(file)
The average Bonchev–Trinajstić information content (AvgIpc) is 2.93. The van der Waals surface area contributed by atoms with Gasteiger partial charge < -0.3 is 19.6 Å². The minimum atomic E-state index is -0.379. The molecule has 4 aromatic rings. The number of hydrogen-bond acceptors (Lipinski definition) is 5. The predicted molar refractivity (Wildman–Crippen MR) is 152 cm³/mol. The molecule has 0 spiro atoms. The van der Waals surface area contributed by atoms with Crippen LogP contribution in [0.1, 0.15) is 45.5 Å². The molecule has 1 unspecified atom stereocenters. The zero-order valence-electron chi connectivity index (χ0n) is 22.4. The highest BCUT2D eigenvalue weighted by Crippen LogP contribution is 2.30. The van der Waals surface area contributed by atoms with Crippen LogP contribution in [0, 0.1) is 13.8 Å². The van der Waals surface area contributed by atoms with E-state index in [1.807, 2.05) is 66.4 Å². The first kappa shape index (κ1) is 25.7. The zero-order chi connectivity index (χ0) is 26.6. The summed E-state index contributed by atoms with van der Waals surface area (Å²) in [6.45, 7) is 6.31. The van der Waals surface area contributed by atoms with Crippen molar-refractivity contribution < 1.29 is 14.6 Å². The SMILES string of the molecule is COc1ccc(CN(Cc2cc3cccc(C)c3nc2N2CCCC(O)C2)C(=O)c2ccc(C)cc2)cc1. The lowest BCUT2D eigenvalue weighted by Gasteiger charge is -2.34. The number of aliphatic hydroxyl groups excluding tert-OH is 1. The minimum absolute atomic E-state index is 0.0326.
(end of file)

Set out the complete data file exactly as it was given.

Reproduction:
The average Bonchev–Trinajstić information content (AvgIpc) is 2.93. The van der Waals surface area contributed by atoms with Gasteiger partial charge < -0.3 is 19.6 Å². The minimum atomic E-state index is -0.379. The molecule has 4 aromatic rings. The number of hydrogen-bond acceptors (Lipinski definition) is 5. The predicted molar refractivity (Wildman–Crippen MR) is 152 cm³/mol. The molecule has 0 spiro atoms. The van der Waals surface area contributed by atoms with Crippen LogP contribution in [0.1, 0.15) is 45.5 Å². The molecule has 1 unspecified atom stereocenters. The zero-order valence-electron chi connectivity index (χ0n) is 22.4. The highest BCUT2D eigenvalue weighted by Crippen LogP contribution is 2.30. The van der Waals surface area contributed by atoms with Crippen LogP contribution in [0, 0.1) is 13.8 Å². The van der Waals surface area contributed by atoms with E-state index in [1.807, 2.05) is 66.4 Å². The first kappa shape index (κ1) is 25.7. The zero-order chi connectivity index (χ0) is 26.6. The summed E-state index contributed by atoms with van der Waals surface area (Å²) in [6.45, 7) is 6.31. The van der Waals surface area contributed by atoms with Crippen molar-refractivity contribution < 1.29 is 14.6 Å². The SMILES string of the molecule is COc1ccc(CN(Cc2cc3cccc(C)c3nc2N2CCCC(O)C2)C(=O)c2ccc(C)cc2)cc1. The lowest BCUT2D eigenvalue weighted by Gasteiger charge is -2.34. The number of aliphatic hydroxyl groups excluding tert-OH is 1. The minimum absolute atomic E-state index is 0.0326.